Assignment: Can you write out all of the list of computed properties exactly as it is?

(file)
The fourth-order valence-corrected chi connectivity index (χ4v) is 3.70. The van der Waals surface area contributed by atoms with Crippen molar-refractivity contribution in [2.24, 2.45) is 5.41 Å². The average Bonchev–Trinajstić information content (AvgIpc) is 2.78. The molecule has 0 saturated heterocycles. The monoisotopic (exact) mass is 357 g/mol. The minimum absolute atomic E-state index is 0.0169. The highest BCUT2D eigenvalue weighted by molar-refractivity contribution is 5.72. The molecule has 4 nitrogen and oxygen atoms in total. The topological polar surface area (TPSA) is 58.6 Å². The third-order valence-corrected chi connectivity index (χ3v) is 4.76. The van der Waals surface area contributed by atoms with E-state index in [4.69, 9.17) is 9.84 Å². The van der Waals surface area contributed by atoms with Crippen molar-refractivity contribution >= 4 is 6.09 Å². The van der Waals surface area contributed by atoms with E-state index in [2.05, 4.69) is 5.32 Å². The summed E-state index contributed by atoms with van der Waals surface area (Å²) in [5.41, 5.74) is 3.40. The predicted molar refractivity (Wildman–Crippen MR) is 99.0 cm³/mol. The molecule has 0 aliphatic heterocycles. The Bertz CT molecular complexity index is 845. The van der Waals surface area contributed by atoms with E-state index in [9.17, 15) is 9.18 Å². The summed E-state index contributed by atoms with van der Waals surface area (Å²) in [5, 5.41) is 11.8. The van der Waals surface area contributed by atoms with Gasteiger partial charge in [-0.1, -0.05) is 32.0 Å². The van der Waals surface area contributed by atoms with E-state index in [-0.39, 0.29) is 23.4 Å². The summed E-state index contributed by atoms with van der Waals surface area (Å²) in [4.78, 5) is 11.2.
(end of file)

The fourth-order valence-corrected chi connectivity index (χ4v) is 3.70. The van der Waals surface area contributed by atoms with Crippen molar-refractivity contribution in [2.24, 2.45) is 5.41 Å². The average Bonchev–Trinajstić information content (AvgIpc) is 2.78. The molecule has 0 saturated heterocycles. The monoisotopic (exact) mass is 357 g/mol. The minimum absolute atomic E-state index is 0.0169. The highest BCUT2D eigenvalue weighted by molar-refractivity contribution is 5.72. The molecule has 4 nitrogen and oxygen atoms in total. The topological polar surface area (TPSA) is 58.6 Å². The third-order valence-corrected chi connectivity index (χ3v) is 4.76. The van der Waals surface area contributed by atoms with E-state index in [4.69, 9.17) is 9.84 Å². The van der Waals surface area contributed by atoms with Crippen molar-refractivity contribution >= 4 is 6.09 Å². The van der Waals surface area contributed by atoms with E-state index in [2.05, 4.69) is 5.32 Å². The summed E-state index contributed by atoms with van der Waals surface area (Å²) in [5.41, 5.74) is 3.40. The predicted molar refractivity (Wildman–Crippen MR) is 99.0 cm³/mol. The molecule has 0 aliphatic heterocycles. The Bertz CT molecular complexity index is 845. The van der Waals surface area contributed by atoms with E-state index in [9.17, 15) is 9.18 Å². The summed E-state index contributed by atoms with van der Waals surface area (Å²) in [5, 5.41) is 11.8. The van der Waals surface area contributed by atoms with Gasteiger partial charge in [-0.1, -0.05) is 32.0 Å². The van der Waals surface area contributed by atoms with E-state index in [-0.39, 0.29) is 23.4 Å². The summed E-state index contributed by atoms with van der Waals surface area (Å²) in [4.78, 5) is 11.2.